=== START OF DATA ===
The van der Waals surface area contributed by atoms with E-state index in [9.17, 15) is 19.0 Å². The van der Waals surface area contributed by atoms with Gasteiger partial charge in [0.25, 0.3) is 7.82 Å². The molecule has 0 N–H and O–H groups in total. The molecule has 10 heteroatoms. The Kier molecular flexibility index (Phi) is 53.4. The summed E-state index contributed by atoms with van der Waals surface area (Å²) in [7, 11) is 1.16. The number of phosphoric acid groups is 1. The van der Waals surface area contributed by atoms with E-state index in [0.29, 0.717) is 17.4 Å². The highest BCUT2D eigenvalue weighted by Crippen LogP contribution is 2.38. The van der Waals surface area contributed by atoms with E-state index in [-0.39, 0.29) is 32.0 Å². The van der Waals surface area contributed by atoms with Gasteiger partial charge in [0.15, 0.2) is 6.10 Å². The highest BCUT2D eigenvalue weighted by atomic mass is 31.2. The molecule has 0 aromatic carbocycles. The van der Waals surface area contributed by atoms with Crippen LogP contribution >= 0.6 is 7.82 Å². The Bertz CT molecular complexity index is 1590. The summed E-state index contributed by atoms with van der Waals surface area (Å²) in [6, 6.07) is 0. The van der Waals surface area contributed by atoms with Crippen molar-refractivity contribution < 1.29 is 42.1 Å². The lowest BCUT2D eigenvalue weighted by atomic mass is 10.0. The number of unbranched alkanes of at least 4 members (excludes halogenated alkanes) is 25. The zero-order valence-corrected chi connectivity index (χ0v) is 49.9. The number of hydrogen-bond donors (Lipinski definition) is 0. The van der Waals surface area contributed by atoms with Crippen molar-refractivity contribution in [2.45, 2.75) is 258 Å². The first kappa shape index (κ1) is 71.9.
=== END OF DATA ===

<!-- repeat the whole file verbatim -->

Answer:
The van der Waals surface area contributed by atoms with E-state index in [9.17, 15) is 19.0 Å². The van der Waals surface area contributed by atoms with Gasteiger partial charge in [0.25, 0.3) is 7.82 Å². The molecule has 0 N–H and O–H groups in total. The molecule has 10 heteroatoms. The Kier molecular flexibility index (Phi) is 53.4. The summed E-state index contributed by atoms with van der Waals surface area (Å²) in [7, 11) is 1.16. The number of phosphoric acid groups is 1. The van der Waals surface area contributed by atoms with E-state index in [0.29, 0.717) is 17.4 Å². The highest BCUT2D eigenvalue weighted by Crippen LogP contribution is 2.38. The van der Waals surface area contributed by atoms with E-state index in [-0.39, 0.29) is 32.0 Å². The van der Waals surface area contributed by atoms with Gasteiger partial charge in [0.15, 0.2) is 6.10 Å². The highest BCUT2D eigenvalue weighted by atomic mass is 31.2. The molecule has 0 aromatic carbocycles. The van der Waals surface area contributed by atoms with Crippen LogP contribution >= 0.6 is 7.82 Å². The Bertz CT molecular complexity index is 1590. The summed E-state index contributed by atoms with van der Waals surface area (Å²) in [6, 6.07) is 0. The van der Waals surface area contributed by atoms with Crippen molar-refractivity contribution < 1.29 is 42.1 Å². The lowest BCUT2D eigenvalue weighted by atomic mass is 10.0. The number of unbranched alkanes of at least 4 members (excludes halogenated alkanes) is 25. The zero-order valence-corrected chi connectivity index (χ0v) is 49.9. The number of hydrogen-bond donors (Lipinski definition) is 0. The van der Waals surface area contributed by atoms with Crippen molar-refractivity contribution in [2.45, 2.75) is 258 Å². The first kappa shape index (κ1) is 71.9.